Get there by international jet to Buenos Aires, thence by domestic air or bus to Trelew, which has good accommodations, as does nearby Puerto Madryn. Car rental or guided tours available at both (car rental best for leisurely exploring). Lodging and camping are available as well on Valdez at Puerto Piramides. Good viewing points are Punta Norte for sea lions, elephant seals, fur seals, and orcas, February–March; Caleta Valdez for year-round elephant seals; Isla de los Pajaros for breeding birds—kelp gulls, neotropic cormorants, many others (telescope available)—flamingos on tidal flats; whales in clear, warm Golfo Nuevo, Golfo San Jose, and Caleta Valdez, June–December (August best). Whale-watching trips can be arranged at Puerto Piramides. Visitors’ information center is at the reserve entrance. Weather is pleasant October through April.

Threats include ever-growing fishing which drowns wildlife in nets and has diminished wildlife food sources (the South Atlantic fishery is the world’s fastest-growing); pollution from a huge aluminum smelter in Puerto Madryn; and oil slicks from tanker spills and ballast-cleaning which kill penguins, cormorants, seals, fish—all marine-oriented wildlife, along with their food supply. El Niño occurrences can bring torrential rains which upset nesting.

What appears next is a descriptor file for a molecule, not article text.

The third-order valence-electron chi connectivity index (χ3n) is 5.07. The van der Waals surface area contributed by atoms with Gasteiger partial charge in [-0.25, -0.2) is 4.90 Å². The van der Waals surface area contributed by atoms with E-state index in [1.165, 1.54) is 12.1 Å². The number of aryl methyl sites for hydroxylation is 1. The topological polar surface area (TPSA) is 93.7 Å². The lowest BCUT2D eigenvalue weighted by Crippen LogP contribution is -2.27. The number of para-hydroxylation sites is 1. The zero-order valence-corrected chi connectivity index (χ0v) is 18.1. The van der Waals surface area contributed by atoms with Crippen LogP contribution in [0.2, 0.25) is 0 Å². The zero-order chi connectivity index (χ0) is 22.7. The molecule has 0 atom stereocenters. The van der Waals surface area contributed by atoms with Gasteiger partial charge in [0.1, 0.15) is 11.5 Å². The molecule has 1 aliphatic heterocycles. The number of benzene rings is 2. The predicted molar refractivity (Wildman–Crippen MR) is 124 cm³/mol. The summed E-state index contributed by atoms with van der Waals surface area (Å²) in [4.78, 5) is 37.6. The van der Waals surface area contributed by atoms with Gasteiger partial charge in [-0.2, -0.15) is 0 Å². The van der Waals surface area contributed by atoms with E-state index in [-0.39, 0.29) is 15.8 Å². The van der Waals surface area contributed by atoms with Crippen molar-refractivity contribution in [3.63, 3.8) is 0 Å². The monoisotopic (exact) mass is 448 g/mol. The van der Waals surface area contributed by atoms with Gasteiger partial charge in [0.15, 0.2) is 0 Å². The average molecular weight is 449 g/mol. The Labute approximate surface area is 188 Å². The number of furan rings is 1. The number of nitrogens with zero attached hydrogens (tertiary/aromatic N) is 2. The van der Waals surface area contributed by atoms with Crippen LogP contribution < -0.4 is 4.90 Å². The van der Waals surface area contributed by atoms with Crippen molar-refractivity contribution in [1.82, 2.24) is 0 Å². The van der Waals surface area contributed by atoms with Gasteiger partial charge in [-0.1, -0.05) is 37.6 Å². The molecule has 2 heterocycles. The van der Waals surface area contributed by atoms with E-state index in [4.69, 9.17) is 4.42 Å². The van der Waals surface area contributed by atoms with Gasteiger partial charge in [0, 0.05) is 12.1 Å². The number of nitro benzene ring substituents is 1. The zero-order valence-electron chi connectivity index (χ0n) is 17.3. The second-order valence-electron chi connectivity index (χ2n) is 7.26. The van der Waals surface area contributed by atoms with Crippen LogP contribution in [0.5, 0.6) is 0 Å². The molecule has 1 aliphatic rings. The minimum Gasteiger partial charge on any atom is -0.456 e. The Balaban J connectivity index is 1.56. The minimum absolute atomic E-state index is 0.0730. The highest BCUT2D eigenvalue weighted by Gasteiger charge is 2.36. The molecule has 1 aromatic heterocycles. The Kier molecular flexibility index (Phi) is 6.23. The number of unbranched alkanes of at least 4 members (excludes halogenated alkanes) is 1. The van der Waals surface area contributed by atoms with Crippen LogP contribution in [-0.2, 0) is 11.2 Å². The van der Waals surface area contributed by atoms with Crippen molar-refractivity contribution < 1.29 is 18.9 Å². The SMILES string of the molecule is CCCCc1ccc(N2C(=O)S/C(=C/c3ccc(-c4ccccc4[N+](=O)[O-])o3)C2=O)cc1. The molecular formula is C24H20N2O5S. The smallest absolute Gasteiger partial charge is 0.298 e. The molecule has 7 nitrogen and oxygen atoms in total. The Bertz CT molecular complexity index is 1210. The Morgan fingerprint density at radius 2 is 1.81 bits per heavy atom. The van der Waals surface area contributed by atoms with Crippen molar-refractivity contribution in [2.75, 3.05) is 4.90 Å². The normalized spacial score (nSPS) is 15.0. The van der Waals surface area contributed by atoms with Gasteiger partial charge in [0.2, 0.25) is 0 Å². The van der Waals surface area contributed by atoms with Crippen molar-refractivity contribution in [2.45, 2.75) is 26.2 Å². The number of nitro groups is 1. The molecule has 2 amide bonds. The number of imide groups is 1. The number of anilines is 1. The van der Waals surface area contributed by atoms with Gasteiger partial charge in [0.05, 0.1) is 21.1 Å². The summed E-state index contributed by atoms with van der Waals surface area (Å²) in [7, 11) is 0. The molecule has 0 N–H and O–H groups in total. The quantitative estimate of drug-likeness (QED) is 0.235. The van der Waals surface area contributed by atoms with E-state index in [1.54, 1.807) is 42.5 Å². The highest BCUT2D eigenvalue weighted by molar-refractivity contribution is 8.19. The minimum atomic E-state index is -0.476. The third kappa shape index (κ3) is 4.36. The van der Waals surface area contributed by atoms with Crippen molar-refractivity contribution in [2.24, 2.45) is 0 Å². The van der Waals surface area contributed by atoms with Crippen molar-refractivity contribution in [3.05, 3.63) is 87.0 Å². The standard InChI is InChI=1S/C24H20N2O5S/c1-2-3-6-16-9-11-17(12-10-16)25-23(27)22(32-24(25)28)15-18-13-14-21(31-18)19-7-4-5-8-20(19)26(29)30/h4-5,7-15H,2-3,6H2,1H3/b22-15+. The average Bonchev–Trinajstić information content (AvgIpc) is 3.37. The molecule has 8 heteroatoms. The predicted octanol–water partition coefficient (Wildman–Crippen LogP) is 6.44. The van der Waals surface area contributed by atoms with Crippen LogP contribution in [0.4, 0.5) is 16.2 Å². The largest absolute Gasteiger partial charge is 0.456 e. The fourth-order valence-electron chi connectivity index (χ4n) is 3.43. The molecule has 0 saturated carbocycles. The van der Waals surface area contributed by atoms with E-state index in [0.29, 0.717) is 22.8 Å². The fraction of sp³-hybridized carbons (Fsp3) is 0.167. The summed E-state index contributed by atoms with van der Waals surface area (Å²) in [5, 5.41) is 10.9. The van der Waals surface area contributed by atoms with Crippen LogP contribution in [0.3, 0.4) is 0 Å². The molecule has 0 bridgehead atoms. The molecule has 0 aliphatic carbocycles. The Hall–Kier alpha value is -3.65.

Sunset-plumaged roseate spoonbills are named for uniquely spatulate bills that they swing back and forth to snap up fish, crustaceans and large insects in mangrove marshes and lagoons. They’re equally useful for males seeking to attract mates by clapping these bills resoundingly to show off ability to gather useful nesting material. Once endangered by popularity of their feathers in ladies’ fans, they’re now protected over much of their range in coastal South America, the Caribbean and southern United States, threatened mainly by habitat destruction for tourist development.

Sunset-plumaged roseate spoonbills are named for uniquely spatulate bills that they swing back and forth to snap up fish, crustaceans and large insects in mangrove marshes and lagoons. They’re equally useful for males seeking to attract mates by clapping these bills resoundingly to show off ability to gather useful nesting material. Once endangered by popularity of their feathers in ladies’ fans, they’re now protected over much of their range in coastal South America, the Caribbean and southern United States, threatened mainly by habitat destruction for tourist development.